I am feeling …
According to the research of Peter Dodds and Christopher Danforth, applied mathematicians at the University of Vermont, the emotions expressed at the beginning of this blog can be analyzed, categorized, and scored on a happiness scale of 1-9. Over the past four years, Dodds and Danforth have studied 2.4 million blogs in an effort to measure the collective happiness of the planet. As a result of their research, we learn that Sunday, for example, is the happiest day of the week.
I’ve been interested in happiness research for a while now, and in the past have had a little bit of fun using individual happiness scales with faculty and staff. What makes this new research interesting is that it attempts to look at the topic from a global scale. After reading about Dodds and Danforth, I did a bit more digging and found that there is a body of research dedicated to trying to quantify and compare global “happiness” by using economic and psychological indicators.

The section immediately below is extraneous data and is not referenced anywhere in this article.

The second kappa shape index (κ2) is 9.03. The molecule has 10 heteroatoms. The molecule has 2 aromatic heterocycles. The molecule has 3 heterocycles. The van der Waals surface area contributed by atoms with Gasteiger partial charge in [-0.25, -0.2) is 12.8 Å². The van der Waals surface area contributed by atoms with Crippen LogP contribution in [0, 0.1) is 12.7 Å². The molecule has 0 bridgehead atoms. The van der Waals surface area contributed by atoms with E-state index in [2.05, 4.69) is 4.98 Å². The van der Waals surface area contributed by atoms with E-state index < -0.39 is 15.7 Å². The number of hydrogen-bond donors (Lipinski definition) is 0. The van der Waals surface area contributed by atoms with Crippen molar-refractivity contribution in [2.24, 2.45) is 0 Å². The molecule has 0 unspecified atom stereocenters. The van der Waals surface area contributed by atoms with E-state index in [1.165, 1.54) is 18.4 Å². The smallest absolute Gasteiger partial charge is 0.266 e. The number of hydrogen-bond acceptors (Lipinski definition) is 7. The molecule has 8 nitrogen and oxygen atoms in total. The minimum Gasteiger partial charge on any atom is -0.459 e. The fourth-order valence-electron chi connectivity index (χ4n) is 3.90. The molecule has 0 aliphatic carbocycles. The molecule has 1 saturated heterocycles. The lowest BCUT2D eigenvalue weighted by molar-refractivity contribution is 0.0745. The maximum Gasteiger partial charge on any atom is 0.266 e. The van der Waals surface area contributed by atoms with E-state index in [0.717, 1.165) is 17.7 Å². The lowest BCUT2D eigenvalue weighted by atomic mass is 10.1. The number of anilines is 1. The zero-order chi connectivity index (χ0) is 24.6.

- One such site run by the Center for Well Being at the New Economics Foundation (nef) try to use economics to quantify global happiness in ways that stretch beyond consumption.
- Research by Adrian G. White at the University of Leicester moves away from an economic approach altogether and seeks a psychological perspective. His Subjective Well Being map looks much different than the map provided by nef.
Interestingly, White points to a recent study in the UK that showed 81% of the population agreed that the primary objective of the government should be the creation of happiness rather than wealth.
What put the work of Dodds and Danforth on the map (pun intended) was the way in which they integrated new media and added the feelings of real people into their research — which is, I guess, what happiness is all about.
If you want to learn more about their work, you might find it interesting to look at the original web site that inspired them at: http://www.wefeelfine.org.